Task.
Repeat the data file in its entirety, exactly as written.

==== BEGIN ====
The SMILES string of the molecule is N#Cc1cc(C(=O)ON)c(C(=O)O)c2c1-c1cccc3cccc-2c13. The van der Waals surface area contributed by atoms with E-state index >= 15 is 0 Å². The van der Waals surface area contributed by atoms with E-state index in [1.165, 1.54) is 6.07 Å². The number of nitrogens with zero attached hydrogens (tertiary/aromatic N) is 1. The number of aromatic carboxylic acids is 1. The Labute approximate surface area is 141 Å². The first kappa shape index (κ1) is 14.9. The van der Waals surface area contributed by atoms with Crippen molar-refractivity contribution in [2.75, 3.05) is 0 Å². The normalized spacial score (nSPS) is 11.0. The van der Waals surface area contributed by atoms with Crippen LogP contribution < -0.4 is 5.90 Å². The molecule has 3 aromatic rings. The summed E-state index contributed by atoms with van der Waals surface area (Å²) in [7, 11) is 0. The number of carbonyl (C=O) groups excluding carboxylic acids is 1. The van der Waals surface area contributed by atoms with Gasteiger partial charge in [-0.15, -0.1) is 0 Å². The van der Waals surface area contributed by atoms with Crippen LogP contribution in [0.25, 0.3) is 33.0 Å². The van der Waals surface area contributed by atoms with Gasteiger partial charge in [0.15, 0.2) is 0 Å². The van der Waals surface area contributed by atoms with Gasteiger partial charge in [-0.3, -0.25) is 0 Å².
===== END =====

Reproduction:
The SMILES string of the molecule is N#Cc1cc(C(=O)ON)c(C(=O)O)c2c1-c1cccc3cccc-2c13. The van der Waals surface area contributed by atoms with E-state index >= 15 is 0 Å². The van der Waals surface area contributed by atoms with E-state index in [1.165, 1.54) is 6.07 Å². The number of nitrogens with zero attached hydrogens (tertiary/aromatic N) is 1. The number of aromatic carboxylic acids is 1. The Labute approximate surface area is 141 Å². The first kappa shape index (κ1) is 14.9. The van der Waals surface area contributed by atoms with Crippen molar-refractivity contribution in [2.75, 3.05) is 0 Å². The normalized spacial score (nSPS) is 11.0. The van der Waals surface area contributed by atoms with Crippen LogP contribution < -0.4 is 5.90 Å². The molecule has 3 aromatic rings. The summed E-state index contributed by atoms with van der Waals surface area (Å²) in [7, 11) is 0. The number of carbonyl (C=O) groups excluding carboxylic acids is 1. The van der Waals surface area contributed by atoms with Gasteiger partial charge in [-0.15, -0.1) is 0 Å². The van der Waals surface area contributed by atoms with Crippen LogP contribution in [0.25, 0.3) is 33.0 Å². The van der Waals surface area contributed by atoms with Gasteiger partial charge in [0.15, 0.2) is 0 Å². The van der Waals surface area contributed by atoms with Gasteiger partial charge in [-0.3, -0.25) is 0 Å².